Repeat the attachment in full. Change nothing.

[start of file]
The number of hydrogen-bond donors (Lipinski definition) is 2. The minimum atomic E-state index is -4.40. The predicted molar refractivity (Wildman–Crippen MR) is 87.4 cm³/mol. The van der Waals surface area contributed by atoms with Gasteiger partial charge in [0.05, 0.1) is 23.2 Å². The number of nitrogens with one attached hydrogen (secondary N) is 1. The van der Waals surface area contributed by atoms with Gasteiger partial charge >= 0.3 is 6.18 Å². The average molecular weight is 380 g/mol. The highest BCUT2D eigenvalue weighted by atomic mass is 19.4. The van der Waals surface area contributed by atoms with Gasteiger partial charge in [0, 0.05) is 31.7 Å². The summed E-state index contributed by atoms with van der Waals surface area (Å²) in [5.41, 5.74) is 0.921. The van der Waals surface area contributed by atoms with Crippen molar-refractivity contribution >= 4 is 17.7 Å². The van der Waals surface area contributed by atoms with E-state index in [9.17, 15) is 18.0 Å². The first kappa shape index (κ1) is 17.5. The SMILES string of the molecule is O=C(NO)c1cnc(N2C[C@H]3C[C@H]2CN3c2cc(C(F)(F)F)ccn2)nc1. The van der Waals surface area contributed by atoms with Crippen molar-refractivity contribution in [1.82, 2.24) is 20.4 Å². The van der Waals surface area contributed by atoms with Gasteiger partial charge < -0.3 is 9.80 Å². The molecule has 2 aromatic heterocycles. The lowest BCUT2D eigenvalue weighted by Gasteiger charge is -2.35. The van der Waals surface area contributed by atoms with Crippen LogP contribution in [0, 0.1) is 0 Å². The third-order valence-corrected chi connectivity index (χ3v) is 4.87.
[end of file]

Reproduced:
The number of hydrogen-bond donors (Lipinski definition) is 2. The minimum atomic E-state index is -4.40. The predicted molar refractivity (Wildman–Crippen MR) is 87.4 cm³/mol. The van der Waals surface area contributed by atoms with Gasteiger partial charge in [0.05, 0.1) is 23.2 Å². The number of nitrogens with one attached hydrogen (secondary N) is 1. The van der Waals surface area contributed by atoms with Gasteiger partial charge >= 0.3 is 6.18 Å². The average molecular weight is 380 g/mol. The highest BCUT2D eigenvalue weighted by atomic mass is 19.4. The van der Waals surface area contributed by atoms with Gasteiger partial charge in [0, 0.05) is 31.7 Å². The summed E-state index contributed by atoms with van der Waals surface area (Å²) in [5.41, 5.74) is 0.921. The van der Waals surface area contributed by atoms with Crippen molar-refractivity contribution >= 4 is 17.7 Å². The van der Waals surface area contributed by atoms with E-state index in [9.17, 15) is 18.0 Å². The first kappa shape index (κ1) is 17.5. The SMILES string of the molecule is O=C(NO)c1cnc(N2C[C@H]3C[C@H]2CN3c2cc(C(F)(F)F)ccn2)nc1. The van der Waals surface area contributed by atoms with Crippen molar-refractivity contribution in [1.82, 2.24) is 20.4 Å². The van der Waals surface area contributed by atoms with Gasteiger partial charge < -0.3 is 9.80 Å². The molecule has 2 aromatic heterocycles. The lowest BCUT2D eigenvalue weighted by Gasteiger charge is -2.35. The van der Waals surface area contributed by atoms with Crippen LogP contribution in [0, 0.1) is 0 Å². The third-order valence-corrected chi connectivity index (χ3v) is 4.87.